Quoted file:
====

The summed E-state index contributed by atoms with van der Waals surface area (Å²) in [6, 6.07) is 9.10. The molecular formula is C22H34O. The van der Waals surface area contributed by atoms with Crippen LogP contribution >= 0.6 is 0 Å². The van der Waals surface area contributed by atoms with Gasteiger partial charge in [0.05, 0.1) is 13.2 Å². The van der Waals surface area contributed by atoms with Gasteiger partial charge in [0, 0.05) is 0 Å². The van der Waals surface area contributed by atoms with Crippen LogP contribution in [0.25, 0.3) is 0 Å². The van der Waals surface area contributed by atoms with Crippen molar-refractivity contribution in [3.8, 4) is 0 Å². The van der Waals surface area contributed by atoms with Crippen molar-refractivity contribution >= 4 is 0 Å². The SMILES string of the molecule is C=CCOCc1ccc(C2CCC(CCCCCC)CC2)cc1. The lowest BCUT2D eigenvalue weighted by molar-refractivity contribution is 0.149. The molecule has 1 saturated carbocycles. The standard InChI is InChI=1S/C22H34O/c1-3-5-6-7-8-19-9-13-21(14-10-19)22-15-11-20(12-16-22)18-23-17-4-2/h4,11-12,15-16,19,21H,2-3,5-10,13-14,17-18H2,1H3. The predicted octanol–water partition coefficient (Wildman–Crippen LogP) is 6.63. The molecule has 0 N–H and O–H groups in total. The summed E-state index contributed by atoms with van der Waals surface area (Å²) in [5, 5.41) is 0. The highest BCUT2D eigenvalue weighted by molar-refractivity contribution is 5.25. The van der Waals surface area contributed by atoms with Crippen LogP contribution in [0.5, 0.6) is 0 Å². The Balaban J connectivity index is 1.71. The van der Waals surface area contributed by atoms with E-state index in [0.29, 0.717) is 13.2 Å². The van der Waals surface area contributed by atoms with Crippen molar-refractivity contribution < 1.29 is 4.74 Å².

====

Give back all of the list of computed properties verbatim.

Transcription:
The summed E-state index contributed by atoms with van der Waals surface area (Å²) in [6, 6.07) is 9.10. The molecular formula is C22H34O. The van der Waals surface area contributed by atoms with Crippen LogP contribution >= 0.6 is 0 Å². The van der Waals surface area contributed by atoms with Gasteiger partial charge in [0.05, 0.1) is 13.2 Å². The van der Waals surface area contributed by atoms with Gasteiger partial charge in [0, 0.05) is 0 Å². The van der Waals surface area contributed by atoms with Crippen LogP contribution in [0.25, 0.3) is 0 Å². The van der Waals surface area contributed by atoms with Crippen molar-refractivity contribution in [3.8, 4) is 0 Å². The van der Waals surface area contributed by atoms with Crippen molar-refractivity contribution >= 4 is 0 Å². The SMILES string of the molecule is C=CCOCc1ccc(C2CCC(CCCCCC)CC2)cc1. The lowest BCUT2D eigenvalue weighted by molar-refractivity contribution is 0.149. The molecule has 1 saturated carbocycles. The standard InChI is InChI=1S/C22H34O/c1-3-5-6-7-8-19-9-13-21(14-10-19)22-15-11-20(12-16-22)18-23-17-4-2/h4,11-12,15-16,19,21H,2-3,5-10,13-14,17-18H2,1H3. The predicted octanol–water partition coefficient (Wildman–Crippen LogP) is 6.63. The molecule has 0 N–H and O–H groups in total. The summed E-state index contributed by atoms with van der Waals surface area (Å²) in [5, 5.41) is 0. The highest BCUT2D eigenvalue weighted by molar-refractivity contribution is 5.25. The van der Waals surface area contributed by atoms with Crippen LogP contribution in [0.5, 0.6) is 0 Å². The Balaban J connectivity index is 1.71. The van der Waals surface area contributed by atoms with E-state index in [0.29, 0.717) is 13.2 Å². The van der Waals surface area contributed by atoms with Crippen molar-refractivity contribution < 1.29 is 4.74 Å².